Burnaby speeding up sidewalk construction with $10M/year boost

Approximately 40 per cent of local streets lack sidewalks

The City of Burnaby is boosting funding to accelerate the construction of new sidewalks in the coming years. 

Council voted Monday to increase its spending on sidewalks by $10 million per year to cover the 40 per cent of local roads – 275 kilometres – without a sidewalk on one or both sides. 

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Staff will add the new spending to next year’s capital budget. Specific sidewalk projects will then be planned and presented to council for future approvals. 

In all, the city estimates it’s missing 438 km of sidewalks.

Burnaby currently builds an average of 7 km of sidewalk every year – putting it on pace to cover only half the city’s needs over the next 30 years, according to a staff report. Staff estimate “completion of the sidewalk network would take over 60 years through current policies, practices and funding levels.” 

Staff recommended to increase the sidewalk spending by $5.5 million but the financial management committee it to $10 million.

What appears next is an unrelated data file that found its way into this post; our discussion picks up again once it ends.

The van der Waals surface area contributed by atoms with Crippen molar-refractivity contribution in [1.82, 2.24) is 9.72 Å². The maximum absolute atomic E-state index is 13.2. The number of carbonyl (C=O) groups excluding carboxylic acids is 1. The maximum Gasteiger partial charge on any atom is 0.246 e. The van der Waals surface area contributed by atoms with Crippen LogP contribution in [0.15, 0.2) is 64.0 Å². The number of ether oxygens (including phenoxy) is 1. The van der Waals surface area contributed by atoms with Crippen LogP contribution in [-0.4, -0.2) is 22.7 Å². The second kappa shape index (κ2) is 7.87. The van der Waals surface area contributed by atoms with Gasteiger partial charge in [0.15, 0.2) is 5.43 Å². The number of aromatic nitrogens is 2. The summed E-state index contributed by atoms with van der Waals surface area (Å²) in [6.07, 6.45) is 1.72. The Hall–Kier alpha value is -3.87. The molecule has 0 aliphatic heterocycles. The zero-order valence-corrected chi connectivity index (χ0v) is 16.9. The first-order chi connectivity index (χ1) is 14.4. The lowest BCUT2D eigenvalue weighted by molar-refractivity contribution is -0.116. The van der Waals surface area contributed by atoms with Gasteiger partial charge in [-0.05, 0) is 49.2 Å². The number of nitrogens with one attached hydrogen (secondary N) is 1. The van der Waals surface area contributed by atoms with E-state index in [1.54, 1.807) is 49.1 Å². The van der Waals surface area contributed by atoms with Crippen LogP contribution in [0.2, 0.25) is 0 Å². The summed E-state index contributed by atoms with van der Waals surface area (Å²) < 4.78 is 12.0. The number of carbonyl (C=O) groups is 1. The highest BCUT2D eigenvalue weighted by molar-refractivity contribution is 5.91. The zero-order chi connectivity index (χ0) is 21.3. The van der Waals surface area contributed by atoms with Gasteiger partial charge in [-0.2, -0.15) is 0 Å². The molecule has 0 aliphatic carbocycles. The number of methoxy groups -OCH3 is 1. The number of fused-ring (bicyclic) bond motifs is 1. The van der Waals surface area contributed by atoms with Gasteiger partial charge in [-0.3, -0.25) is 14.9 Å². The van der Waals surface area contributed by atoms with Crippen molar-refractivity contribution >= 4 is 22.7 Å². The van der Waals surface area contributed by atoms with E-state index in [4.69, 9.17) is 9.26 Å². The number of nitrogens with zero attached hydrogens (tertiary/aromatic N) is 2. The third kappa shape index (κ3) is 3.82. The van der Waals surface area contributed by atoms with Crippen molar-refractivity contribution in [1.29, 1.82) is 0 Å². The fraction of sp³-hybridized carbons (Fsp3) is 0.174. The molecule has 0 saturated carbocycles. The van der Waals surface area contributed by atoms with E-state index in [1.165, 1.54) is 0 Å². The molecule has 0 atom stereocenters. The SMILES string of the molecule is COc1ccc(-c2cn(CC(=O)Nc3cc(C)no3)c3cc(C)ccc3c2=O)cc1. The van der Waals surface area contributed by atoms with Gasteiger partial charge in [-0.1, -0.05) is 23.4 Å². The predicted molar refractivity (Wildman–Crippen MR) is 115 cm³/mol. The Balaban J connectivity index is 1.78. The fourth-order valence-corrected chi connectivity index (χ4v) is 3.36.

“The committee deliberated it and felt it was important to look in the more near, foreseeable future to have the program completed,” said Coun. Sav Dhaliwal, the committee’s vice chair. 

The staff report says sidewalk spending is funded by a capital reserve, but “any significant increases to the sidewalk program” would require more tax contributions to the fund. 

Dhaliwal said he doesn’t think a tax increase will be necessary, as the city regularly comes under its capital budget. 

He said all Burnaby streets could have a sidewalk on at least one side within the next 15 to 20 years. 

But two councillors took issue with the plan and the way it was presented to council. 

“I’m actually pretty surprised to see a report like this coming forward, seeing as we just concluded our budget discussions and set a new tax rate for 2019 a couple months ago – and no such proposal ever came forward in those discussions that I recall,” Coun. Colleen Jordan said. 

Jordan said she doesn’t like to see one-off changes to spending plans outside of annual budget discussions.  

“What we have to do around this table, together as members, is bring together a budget that sets our priorities. And maybe sidewalks aren’t as important as an additional firehall, maybe sidewalks aren’t as important as facilities arising from the housing task force. I don’t know, because we’re not dealing with these all together,” she said. 

Jordan moved to have the plan sent back to staff to be reconsidered during next year’s budget deliberations. The motion failed, with only Coun. Dan Johnston joining her. 

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